Natasha Manners’ present work focuses on people’s connection to or dislocation from place. This follows on from her previous work dealing with the negotiable boundaries between a human and an architectural cohabitation of space. Constantly influenced by the figures of the migrant, refugee, homemaker, traveller and explorer, Manners’ recently produced work makes reference to the phenomenon of developing place.
By filming her own interactions with the domestic environment – crawling backwards under an armchair, as in Under Chair, or by pasting rudimentary drawings of domestic features over films, as in Searching – Manners is attempting to re-explore particular spaces by rupturing their perceived narratives. Such acts form part of her attempt to forge more primal connections with parts of her environment, as a way of dealing with her feelings of disconnectedness from both a country she resides in and one she left.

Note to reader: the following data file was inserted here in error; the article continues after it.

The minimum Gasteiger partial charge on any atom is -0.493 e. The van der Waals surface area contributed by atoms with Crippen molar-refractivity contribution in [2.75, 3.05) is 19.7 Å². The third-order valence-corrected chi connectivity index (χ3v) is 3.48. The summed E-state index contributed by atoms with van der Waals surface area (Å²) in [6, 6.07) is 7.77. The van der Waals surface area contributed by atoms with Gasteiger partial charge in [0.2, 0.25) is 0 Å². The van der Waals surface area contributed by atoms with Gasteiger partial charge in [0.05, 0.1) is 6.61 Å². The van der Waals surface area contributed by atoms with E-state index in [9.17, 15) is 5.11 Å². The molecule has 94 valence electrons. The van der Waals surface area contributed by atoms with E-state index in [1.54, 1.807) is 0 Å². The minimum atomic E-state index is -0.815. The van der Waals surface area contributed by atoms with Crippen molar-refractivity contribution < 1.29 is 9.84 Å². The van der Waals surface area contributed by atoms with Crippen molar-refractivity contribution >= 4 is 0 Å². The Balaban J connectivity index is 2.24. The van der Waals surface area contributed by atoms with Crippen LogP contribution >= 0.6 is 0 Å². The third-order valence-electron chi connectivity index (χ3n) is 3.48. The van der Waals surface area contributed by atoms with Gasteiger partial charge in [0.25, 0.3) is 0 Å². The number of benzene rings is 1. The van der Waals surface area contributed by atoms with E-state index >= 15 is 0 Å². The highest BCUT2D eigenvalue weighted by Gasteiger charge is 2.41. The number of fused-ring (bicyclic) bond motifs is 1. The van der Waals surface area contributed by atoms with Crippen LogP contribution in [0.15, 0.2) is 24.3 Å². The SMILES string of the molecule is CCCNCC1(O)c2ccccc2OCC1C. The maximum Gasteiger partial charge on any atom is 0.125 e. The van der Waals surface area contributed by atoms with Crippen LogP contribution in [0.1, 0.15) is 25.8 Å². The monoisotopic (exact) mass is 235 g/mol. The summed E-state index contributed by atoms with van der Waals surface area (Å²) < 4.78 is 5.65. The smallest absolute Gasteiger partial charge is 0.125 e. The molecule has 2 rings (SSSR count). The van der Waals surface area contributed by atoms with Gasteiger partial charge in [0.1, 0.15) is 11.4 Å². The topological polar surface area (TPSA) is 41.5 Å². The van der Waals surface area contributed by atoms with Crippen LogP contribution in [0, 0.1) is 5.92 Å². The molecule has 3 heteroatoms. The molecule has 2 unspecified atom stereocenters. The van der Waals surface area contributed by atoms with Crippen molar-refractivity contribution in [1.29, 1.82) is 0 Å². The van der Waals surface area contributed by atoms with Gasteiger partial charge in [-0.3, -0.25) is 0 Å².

‘A Woman’s Touch’
2015. HD colour video, single channel, sound. 2:16 minutes.
In A Woman’s Touch, various domestic surfaces are licked in a manner that evokes the methodical repetition of housework. The piece pokes fun at the historical position of women as homemakers, as the tongue is used simultaneously to clean and dirty the space. The video seeks to confound notions of female purity by evoking the abject qualities of the mouth – both of the subject and the viewer. Furthermore, the piece engages with male notions of territorial marking in the trail of saliva left behind by the tongue to reframe female domination of the home.